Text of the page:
Super understated, calming and beautiful. Very interesting to see the relationship between grandfather, father, and son.
A young boy and his father learn about living in harmony with nature in this languid drama from filmmaker Pedro Gonzalez-Rubio. A man from Mexico (Jorge Machado) travels to Italy and falls in love with a beautiful local woman (Roberta Palombini). Their feelings for one another are strong, but they prove to be short lived, and when they decide to beak up after the birth of their son Natan, he returns to Mexico while she stays in Italy and takes primary custody of the child. However, the father strives to remain a presence in his son's life, and the boy visits his father at least once a year. As the five-year-old Natan travels to Mexico, his father has joined the family' fishing operation near the coral reefs of Banco Chinchorro. Living in an elevated cottage near the shore, Natan and his family devote their summer to an idyllic existence, spending their days catching the plentiful fish and observing the wildlife, and their nights sitting by the fire and admiring the stars. To the father, this simple life teaches an important lesson of existing in peace with the natural world, and Natan comes to see himself as being as much a part of this environment as the fish, the waterfowl and the seaweed. Alamar (aka To The Sea) was the first solo directorial credit for cinematographer Pedro Gonzalez-Rubio. (Rotten Tomatoes)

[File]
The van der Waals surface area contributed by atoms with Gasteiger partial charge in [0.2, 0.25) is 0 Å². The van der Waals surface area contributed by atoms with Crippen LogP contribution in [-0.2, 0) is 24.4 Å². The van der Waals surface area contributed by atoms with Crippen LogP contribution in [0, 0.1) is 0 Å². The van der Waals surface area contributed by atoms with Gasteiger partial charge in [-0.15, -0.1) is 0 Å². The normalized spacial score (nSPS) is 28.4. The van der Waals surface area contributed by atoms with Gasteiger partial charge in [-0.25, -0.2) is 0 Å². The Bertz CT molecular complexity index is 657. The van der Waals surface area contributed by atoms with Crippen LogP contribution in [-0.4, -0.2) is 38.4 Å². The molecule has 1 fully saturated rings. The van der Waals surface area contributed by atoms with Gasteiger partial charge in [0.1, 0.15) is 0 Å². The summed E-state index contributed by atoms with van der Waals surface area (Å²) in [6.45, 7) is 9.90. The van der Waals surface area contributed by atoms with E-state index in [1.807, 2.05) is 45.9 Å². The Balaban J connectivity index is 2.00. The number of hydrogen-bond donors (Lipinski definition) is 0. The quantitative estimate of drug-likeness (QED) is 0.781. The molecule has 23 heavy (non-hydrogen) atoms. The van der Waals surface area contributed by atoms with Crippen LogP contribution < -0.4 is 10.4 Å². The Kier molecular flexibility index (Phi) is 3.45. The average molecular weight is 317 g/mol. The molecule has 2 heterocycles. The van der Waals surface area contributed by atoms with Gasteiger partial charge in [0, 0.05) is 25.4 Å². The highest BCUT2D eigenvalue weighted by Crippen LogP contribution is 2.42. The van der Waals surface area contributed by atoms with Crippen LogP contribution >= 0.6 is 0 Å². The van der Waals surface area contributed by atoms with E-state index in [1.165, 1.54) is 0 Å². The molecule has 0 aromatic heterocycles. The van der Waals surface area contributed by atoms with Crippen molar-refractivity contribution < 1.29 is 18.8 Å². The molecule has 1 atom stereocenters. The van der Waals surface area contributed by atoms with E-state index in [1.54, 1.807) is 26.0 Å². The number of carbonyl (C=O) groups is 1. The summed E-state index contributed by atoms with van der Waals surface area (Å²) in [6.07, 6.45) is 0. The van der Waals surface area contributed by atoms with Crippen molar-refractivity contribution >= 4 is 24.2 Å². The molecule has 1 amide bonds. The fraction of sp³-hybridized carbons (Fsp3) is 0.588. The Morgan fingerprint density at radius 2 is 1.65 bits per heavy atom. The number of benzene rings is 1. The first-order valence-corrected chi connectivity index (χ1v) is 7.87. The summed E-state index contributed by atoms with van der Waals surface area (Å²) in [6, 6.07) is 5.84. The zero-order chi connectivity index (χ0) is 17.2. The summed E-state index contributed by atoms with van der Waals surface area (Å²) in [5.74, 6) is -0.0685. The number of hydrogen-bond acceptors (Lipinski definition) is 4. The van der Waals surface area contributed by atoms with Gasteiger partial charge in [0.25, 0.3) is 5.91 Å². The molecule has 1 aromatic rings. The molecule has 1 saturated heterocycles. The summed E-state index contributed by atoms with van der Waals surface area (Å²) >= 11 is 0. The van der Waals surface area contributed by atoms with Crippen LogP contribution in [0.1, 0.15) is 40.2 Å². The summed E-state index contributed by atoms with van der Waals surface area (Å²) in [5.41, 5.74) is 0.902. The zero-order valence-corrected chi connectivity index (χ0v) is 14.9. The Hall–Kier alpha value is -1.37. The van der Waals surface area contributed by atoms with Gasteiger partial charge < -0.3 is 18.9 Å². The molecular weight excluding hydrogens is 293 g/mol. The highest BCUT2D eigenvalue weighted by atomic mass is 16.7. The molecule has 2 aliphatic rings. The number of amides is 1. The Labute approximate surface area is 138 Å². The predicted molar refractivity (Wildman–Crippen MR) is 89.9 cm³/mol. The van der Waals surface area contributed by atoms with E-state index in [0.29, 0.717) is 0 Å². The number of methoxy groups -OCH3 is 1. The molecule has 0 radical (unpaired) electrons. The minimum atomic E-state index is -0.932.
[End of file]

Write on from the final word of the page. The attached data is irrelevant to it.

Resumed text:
- This is practically a completely true-to-life documentary, since all the actors are playing themselves in a real situation and are all related just as shown in the movie, although 'Nestor Marin' is actually a life-long father figure to Machado, not his biological father.
- Jorge Machado is a trained ornithologist and canoe-tour guide in the Yucatan.
- Graffiti on the wall in the final scene back in Rome translates as "You are my present".
- The movie was shot with a spartan two-man crew and an HD camera.
- Tired of the repeated question about whether his movie is fictional or documentary, director 'Pedro Gonzalez-Rubio' finally explained to one festival audience: "It's a film".